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Following concerns raised on infrastructural development works and construction activities carried out in isolation, the works and human settlement ministry has notified that applying for construction permit should be routed through the local government. Department of engineering services’ director, Karma Dupchuk said dzongkhag administrations have raised concerns on construction activities carried out in isolation without permission.

Construction permits should be routed through LG

Following concerns raised on infrastructural development works and construction activities carried out in isolation, the works and human settlement ministry has notified that applying for construction permit should be routed through the local government.

Department of engineering services’ director, Karma Dupchuk said dzongkhag administrations have raised concerns on construction activities carried out in isolation without permission.

He said this has resulted in uncontrolled urbanisation and non-compliance to regulatory framework especially in terms of keeping the traditional settings of the structures. Such rampant activities, Karma Dupchuk said was especially carried out by government agencies more than private individuals.

“That is why we issued a notification to make it clear that all government, corporate, agencies, NGOs and private individuals shall hereafter require to apply for building or construction permit through local governments,” he said. “The process to obtain permit is already prescribed in the Bhutan Building Regulation (BBR) 2018 and Local Government Act of Bhutan 2014.”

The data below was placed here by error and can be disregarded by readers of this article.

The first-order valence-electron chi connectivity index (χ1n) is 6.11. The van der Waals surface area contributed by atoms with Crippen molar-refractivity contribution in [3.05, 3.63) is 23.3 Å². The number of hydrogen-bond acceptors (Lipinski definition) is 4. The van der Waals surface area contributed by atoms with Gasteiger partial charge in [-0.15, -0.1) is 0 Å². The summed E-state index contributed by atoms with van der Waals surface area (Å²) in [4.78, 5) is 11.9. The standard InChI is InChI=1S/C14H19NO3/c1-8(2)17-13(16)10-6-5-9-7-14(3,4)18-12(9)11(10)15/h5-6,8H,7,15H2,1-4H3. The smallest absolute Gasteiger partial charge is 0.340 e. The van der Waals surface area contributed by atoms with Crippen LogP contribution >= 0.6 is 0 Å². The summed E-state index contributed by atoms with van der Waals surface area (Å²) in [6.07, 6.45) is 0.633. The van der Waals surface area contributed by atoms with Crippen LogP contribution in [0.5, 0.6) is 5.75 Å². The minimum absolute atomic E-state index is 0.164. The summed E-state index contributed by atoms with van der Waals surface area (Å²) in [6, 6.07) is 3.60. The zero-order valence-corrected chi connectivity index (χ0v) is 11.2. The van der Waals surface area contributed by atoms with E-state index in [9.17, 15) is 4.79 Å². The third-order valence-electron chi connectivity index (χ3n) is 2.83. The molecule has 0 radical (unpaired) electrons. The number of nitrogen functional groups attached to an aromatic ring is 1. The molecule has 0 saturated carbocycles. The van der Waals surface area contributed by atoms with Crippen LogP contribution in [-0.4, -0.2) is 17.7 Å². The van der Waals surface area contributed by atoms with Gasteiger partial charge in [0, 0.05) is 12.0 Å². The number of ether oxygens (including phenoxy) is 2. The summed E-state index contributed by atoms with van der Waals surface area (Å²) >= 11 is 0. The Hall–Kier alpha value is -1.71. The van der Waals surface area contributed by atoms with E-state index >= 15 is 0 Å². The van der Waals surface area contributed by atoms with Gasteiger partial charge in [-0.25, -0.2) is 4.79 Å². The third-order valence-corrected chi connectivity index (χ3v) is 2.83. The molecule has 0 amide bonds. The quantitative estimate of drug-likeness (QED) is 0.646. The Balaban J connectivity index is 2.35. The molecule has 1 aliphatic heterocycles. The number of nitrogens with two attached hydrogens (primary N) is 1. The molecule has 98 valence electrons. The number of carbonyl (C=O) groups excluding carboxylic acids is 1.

However, no detail was available on how many such cases were reported to the ministry.

“Usually the construction permit should be routed through the local government and then comes to the ministry for technical sanction,” Karma Dupchuk said. 

“However, some dzongdags shared that some government agencies don’t submit the drawings to the local government or ministry.”

Although the rule existed, Karma Dupchu said dzongdags said they could not control and regulate.

“We thought the dzongdag could intervene if illegal construction was carried out but because such a notification was not issued to make it clear, the dzongdag was not able to intervene,” Karma Dupchuk said. “It could possibly be to avoid hassles that they don’t route through the local government.”

On the building height in rural areas, the department of human settlement’s chief urban planner, Tashi Penjor said that many people especially living in peri-urban areas appealed to the ministry and the government to allow three storied in rural areas from 2012 to 2018.

On July 12 last year, the former government lifted the height restriction and issued an executive order to allow three floors in principle in rural areas, which was incorporated in BBR 2018.

“The approvals for building permits are accorded by local government since early 2000 as per the decentralisation policy. However, projects of higher complexities and importance are approved by central agency and in most cases ministry.”

Tashi Penjor said that local governments who do not have technical capacity forward the drawings to the ministry for scrutiny and technical sanctions.

“However, non-compliance is one of the challenges faced during implementation. Despite having approved drawings people still find means and ways to deviate. The building inspectors in local governments are not able to monitor construction sites at all times.”

Yangchen C Rinzin

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